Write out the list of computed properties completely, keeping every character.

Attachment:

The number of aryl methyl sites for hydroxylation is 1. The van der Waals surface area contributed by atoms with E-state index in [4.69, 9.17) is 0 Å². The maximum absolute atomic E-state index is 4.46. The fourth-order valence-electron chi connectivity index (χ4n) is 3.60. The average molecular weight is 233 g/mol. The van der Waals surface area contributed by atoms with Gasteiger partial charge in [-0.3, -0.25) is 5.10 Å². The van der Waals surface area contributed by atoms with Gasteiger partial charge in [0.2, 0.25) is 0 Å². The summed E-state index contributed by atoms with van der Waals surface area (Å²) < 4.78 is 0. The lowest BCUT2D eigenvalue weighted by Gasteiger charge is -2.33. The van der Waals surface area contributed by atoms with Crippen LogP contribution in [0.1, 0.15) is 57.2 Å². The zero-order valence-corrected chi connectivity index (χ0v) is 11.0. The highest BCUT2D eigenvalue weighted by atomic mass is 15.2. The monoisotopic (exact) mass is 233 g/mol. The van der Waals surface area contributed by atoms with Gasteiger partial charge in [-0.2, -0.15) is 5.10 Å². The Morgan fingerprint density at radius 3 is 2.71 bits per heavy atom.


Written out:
The number of aryl methyl sites for hydroxylation is 1. The van der Waals surface area contributed by atoms with E-state index in [4.69, 9.17) is 0 Å². The maximum absolute atomic E-state index is 4.46. The fourth-order valence-electron chi connectivity index (χ4n) is 3.60. The average molecular weight is 233 g/mol. The van der Waals surface area contributed by atoms with Gasteiger partial charge in [-0.3, -0.25) is 5.10 Å². The van der Waals surface area contributed by atoms with Gasteiger partial charge in [0.2, 0.25) is 0 Å². The summed E-state index contributed by atoms with van der Waals surface area (Å²) < 4.78 is 0. The lowest BCUT2D eigenvalue weighted by Gasteiger charge is -2.33. The van der Waals surface area contributed by atoms with Crippen LogP contribution in [0.1, 0.15) is 57.2 Å². The zero-order valence-corrected chi connectivity index (χ0v) is 11.0. The highest BCUT2D eigenvalue weighted by atomic mass is 15.2. The monoisotopic (exact) mass is 233 g/mol. The van der Waals surface area contributed by atoms with Gasteiger partial charge in [-0.2, -0.15) is 5.10 Å². The Morgan fingerprint density at radius 3 is 2.71 bits per heavy atom.